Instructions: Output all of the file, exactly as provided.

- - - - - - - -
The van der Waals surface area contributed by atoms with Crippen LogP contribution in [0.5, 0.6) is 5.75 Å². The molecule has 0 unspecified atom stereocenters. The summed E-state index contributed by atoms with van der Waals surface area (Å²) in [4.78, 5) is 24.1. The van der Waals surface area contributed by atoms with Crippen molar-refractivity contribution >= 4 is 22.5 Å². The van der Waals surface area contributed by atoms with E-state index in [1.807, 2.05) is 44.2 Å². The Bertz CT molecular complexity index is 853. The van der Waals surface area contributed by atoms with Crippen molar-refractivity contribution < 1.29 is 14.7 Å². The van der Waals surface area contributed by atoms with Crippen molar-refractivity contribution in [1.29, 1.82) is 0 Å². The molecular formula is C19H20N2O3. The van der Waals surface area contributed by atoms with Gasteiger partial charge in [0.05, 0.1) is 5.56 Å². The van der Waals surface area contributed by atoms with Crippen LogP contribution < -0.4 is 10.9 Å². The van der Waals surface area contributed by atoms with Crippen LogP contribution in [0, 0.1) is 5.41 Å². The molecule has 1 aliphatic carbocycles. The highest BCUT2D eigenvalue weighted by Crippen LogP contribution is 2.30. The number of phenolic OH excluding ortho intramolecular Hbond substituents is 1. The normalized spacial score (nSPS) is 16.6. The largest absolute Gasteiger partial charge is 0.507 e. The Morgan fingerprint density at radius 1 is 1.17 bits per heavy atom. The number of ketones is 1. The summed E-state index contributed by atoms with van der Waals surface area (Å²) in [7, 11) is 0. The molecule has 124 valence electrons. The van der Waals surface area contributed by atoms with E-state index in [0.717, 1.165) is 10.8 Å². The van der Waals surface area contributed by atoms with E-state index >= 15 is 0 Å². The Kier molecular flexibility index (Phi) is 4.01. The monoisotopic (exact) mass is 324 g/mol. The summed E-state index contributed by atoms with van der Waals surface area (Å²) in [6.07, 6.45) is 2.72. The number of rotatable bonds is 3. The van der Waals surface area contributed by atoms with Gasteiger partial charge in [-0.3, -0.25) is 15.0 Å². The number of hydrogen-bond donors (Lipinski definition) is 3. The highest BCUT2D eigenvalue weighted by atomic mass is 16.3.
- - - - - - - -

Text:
The van der Waals surface area contributed by atoms with Crippen LogP contribution in [0.5, 0.6) is 5.75 Å². The molecule has 0 unspecified atom stereocenters. The summed E-state index contributed by atoms with van der Waals surface area (Å²) in [4.78, 5) is 24.1. The van der Waals surface area contributed by atoms with Crippen molar-refractivity contribution >= 4 is 22.5 Å². The van der Waals surface area contributed by atoms with E-state index in [1.807, 2.05) is 44.2 Å². The Bertz CT molecular complexity index is 853. The van der Waals surface area contributed by atoms with Crippen molar-refractivity contribution < 1.29 is 14.7 Å². The van der Waals surface area contributed by atoms with Crippen molar-refractivity contribution in [1.29, 1.82) is 0 Å². The molecular formula is C19H20N2O3. The van der Waals surface area contributed by atoms with Gasteiger partial charge in [0.05, 0.1) is 5.56 Å². The van der Waals surface area contributed by atoms with Crippen LogP contribution < -0.4 is 10.9 Å². The van der Waals surface area contributed by atoms with Crippen LogP contribution in [0, 0.1) is 5.41 Å². The molecule has 1 aliphatic carbocycles. The highest BCUT2D eigenvalue weighted by Crippen LogP contribution is 2.30. The number of phenolic OH excluding ortho intramolecular Hbond substituents is 1. The normalized spacial score (nSPS) is 16.6. The largest absolute Gasteiger partial charge is 0.507 e. The Morgan fingerprint density at radius 1 is 1.17 bits per heavy atom. The number of ketones is 1. The summed E-state index contributed by atoms with van der Waals surface area (Å²) in [7, 11) is 0. The molecule has 124 valence electrons. The van der Waals surface area contributed by atoms with E-state index in [0.717, 1.165) is 10.8 Å². The van der Waals surface area contributed by atoms with E-state index >= 15 is 0 Å². The Kier molecular flexibility index (Phi) is 4.01. The monoisotopic (exact) mass is 324 g/mol. The summed E-state index contributed by atoms with van der Waals surface area (Å²) in [6.07, 6.45) is 2.72. The number of rotatable bonds is 3. The van der Waals surface area contributed by atoms with Gasteiger partial charge in [-0.3, -0.25) is 15.0 Å². The number of hydrogen-bond donors (Lipinski definition) is 3. The highest BCUT2D eigenvalue weighted by atomic mass is 16.3.